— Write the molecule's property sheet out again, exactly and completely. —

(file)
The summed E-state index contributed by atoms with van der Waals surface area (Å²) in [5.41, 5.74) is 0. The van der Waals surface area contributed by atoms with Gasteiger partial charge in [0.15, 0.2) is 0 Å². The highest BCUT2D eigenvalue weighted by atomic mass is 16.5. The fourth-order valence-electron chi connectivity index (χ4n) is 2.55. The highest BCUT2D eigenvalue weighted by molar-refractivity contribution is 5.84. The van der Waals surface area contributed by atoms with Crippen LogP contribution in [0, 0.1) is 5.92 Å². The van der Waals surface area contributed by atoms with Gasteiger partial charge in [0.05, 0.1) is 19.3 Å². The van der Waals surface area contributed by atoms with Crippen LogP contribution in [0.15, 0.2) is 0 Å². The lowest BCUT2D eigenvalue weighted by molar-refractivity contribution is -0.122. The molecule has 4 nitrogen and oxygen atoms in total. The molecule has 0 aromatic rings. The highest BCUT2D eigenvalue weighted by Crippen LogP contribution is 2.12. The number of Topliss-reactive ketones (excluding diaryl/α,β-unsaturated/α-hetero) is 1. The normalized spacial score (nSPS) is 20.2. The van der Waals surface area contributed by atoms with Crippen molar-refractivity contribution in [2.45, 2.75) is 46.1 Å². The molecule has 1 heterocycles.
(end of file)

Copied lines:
The summed E-state index contributed by atoms with van der Waals surface area (Å²) in [5.41, 5.74) is 0. The van der Waals surface area contributed by atoms with Gasteiger partial charge in [0.15, 0.2) is 0 Å². The highest BCUT2D eigenvalue weighted by atomic mass is 16.5. The fourth-order valence-electron chi connectivity index (χ4n) is 2.55. The highest BCUT2D eigenvalue weighted by molar-refractivity contribution is 5.84. The van der Waals surface area contributed by atoms with Crippen LogP contribution in [0, 0.1) is 5.92 Å². The van der Waals surface area contributed by atoms with Gasteiger partial charge in [0.05, 0.1) is 19.3 Å². The van der Waals surface area contributed by atoms with Crippen LogP contribution in [0.15, 0.2) is 0 Å². The lowest BCUT2D eigenvalue weighted by molar-refractivity contribution is -0.122. The molecule has 4 nitrogen and oxygen atoms in total. The molecule has 0 aromatic rings. The highest BCUT2D eigenvalue weighted by Crippen LogP contribution is 2.12. The number of Topliss-reactive ketones (excluding diaryl/α,β-unsaturated/α-hetero) is 1. The normalized spacial score (nSPS) is 20.2. The van der Waals surface area contributed by atoms with Crippen molar-refractivity contribution in [2.45, 2.75) is 46.1 Å². The molecule has 1 heterocycles.